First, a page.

It’s not uncommon for the U.S. EPA to step in when local wastewater operations struggle to adequately remove pollutants before releasing effluent into waterways. In Mississippi, however, even that federal intervention has failed to yield enough progress.
Jackson, Mississippi, has been under an EPA consent decree since 2012 as its main wastewater operation has tried to improve treatment despite aging infrastructure. But recently it’s been clear that things aren’t improving quickly enough.
“EPA records, based on quarterly reports submitted by the city, reveal Jackson’s main water treatment facility, the Savanna Wastewater Treatment plant, released nearly 3 billion gallons of minimally treated sewage — enough to fill about 4,000 Olympic-sized swimming pools — into the Pear River over a six-month period last year,” according to the Clarion Ledger. “The prohibited ‘bypass’ between January and June totaled 2.65 billion gallons. Another 4.5 million gallons of sewage flowed out of manholes or collapsed sewer lines from January through September, eventually making its way to Jackson waterways that flow into the Pearl River.”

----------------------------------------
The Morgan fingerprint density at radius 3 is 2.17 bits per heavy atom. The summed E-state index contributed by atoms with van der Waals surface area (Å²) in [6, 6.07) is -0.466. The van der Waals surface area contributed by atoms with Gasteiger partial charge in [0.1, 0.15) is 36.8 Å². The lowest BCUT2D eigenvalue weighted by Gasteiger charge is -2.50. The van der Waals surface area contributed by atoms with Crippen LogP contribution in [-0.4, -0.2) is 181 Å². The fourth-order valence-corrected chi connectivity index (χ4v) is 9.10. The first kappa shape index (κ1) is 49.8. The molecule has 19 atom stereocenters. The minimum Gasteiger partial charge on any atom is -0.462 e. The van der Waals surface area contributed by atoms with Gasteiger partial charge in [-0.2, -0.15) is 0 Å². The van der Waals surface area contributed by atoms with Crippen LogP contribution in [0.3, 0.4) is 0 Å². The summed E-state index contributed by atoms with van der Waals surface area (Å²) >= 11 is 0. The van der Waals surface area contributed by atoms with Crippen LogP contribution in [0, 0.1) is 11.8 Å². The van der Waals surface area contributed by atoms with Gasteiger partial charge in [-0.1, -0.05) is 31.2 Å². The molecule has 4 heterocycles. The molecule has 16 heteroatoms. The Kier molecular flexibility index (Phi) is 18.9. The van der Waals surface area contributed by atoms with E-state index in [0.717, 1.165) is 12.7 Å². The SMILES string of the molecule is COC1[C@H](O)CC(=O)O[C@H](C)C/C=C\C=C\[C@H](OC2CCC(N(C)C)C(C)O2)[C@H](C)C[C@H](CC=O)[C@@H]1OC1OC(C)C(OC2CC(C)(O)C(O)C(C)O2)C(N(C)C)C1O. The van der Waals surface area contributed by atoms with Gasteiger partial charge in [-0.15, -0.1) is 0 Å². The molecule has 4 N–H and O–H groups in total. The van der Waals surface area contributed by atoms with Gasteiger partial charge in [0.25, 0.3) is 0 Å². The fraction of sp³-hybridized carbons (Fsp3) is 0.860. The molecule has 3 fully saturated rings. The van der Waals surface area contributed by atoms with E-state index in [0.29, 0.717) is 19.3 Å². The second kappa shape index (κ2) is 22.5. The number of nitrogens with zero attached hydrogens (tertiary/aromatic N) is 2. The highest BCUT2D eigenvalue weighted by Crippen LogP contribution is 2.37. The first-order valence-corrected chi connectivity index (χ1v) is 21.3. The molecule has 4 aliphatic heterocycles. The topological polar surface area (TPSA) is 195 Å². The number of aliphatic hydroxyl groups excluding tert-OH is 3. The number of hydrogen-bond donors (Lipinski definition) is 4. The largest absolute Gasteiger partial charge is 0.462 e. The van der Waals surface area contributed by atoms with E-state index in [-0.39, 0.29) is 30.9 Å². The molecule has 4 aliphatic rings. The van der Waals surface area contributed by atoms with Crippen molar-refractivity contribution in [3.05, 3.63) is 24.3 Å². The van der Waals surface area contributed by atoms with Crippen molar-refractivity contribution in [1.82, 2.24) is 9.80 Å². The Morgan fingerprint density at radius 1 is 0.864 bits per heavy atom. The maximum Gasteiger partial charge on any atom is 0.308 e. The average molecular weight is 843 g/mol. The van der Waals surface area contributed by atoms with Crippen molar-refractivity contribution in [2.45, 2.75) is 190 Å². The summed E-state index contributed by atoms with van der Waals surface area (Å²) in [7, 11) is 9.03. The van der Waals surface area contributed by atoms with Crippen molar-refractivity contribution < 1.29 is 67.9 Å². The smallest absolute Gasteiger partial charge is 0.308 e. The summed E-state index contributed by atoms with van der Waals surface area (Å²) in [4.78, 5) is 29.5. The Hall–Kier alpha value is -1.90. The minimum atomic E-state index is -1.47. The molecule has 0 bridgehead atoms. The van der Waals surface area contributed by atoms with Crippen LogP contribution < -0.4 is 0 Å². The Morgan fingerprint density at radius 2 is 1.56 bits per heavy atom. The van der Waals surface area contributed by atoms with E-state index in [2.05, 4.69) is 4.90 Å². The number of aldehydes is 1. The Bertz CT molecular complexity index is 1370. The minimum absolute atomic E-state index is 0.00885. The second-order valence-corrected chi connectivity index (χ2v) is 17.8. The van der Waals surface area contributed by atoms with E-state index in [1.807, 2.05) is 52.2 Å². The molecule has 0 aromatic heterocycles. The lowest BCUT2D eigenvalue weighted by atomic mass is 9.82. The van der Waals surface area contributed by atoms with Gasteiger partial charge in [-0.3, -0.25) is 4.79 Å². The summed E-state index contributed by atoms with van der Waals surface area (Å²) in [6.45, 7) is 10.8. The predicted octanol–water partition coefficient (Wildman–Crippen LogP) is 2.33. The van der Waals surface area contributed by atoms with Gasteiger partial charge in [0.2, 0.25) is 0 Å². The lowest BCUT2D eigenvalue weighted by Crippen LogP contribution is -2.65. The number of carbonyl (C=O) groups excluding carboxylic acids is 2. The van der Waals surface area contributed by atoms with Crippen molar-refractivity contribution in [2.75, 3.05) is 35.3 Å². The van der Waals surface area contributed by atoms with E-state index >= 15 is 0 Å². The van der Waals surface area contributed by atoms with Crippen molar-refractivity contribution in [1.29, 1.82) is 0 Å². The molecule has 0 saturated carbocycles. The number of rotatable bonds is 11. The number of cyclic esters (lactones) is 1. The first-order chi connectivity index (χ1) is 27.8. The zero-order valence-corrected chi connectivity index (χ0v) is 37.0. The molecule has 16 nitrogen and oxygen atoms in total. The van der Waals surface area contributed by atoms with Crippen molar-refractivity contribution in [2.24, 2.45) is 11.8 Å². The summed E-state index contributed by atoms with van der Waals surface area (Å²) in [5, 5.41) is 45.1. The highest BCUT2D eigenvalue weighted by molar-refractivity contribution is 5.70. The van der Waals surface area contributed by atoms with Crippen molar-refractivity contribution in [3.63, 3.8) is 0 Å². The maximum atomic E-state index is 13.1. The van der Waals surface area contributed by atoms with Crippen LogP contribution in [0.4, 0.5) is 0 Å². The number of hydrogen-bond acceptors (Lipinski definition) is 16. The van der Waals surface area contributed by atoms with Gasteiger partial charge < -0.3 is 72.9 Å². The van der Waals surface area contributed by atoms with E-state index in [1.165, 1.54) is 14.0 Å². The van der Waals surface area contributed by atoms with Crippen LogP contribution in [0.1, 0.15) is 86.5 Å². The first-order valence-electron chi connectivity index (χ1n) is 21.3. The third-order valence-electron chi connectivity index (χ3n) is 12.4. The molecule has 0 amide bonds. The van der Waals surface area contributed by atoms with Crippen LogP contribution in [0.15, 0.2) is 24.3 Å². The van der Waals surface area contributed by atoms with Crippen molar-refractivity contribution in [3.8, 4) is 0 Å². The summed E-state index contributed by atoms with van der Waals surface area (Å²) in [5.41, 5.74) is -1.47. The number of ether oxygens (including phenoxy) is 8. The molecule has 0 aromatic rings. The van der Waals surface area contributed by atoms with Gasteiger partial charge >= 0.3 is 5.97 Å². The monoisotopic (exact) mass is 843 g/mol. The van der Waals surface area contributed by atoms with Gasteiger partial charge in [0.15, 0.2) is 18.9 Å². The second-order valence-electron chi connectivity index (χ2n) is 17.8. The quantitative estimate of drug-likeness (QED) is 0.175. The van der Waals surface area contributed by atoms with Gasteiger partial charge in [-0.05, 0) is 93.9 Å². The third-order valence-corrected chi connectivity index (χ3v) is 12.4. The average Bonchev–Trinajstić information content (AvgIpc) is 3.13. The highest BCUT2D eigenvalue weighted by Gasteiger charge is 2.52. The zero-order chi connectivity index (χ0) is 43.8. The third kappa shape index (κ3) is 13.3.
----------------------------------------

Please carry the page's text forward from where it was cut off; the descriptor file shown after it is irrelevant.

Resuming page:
The director of the local public works is reportedly focused on renegotiating the consent decree to determine more realistic standards from the city’s perspective. According to the report, the city estimates that it could cost twice the $400 million that was originally proposed for it to meet the terms of the current consent decree.
Meanwhile, the city has hired an engineering firm to help with some of the main problem areas in its wastewater treatment approach. This includes reducing fats, oils and grease (FOG) and replacing sewer lines.
In addition, Jackson will be seeking to renegotiate with the EPA and determine new standards.
“City and federal officials are to meet later this month or in March to renegotiate the consent agreement terms,” per WAPT.
If Jackson can’t improve its wastewater treatment approach and can’t renegotiate with the EPA, it may face some significant consequences.
“The city could be fined from $500 to $2,000 a day for violations of the Clean Water Act, which could quickly run into the hundreds of thousands and even millions of dollars,” per the Clarion Ledger. “The worst-case scenario would be the EPA going to court to put the city in receivership, a situation in which the federal agency takes over management of a city’s water and sewer department and makes all financial decisions, including the awarding of contracts and the setting of water and sewer rates.”
To read more about how municipal wastewater systems comply with federal rules, visit Water Online’s Wastewater Regulations And Legislation Solutions Center.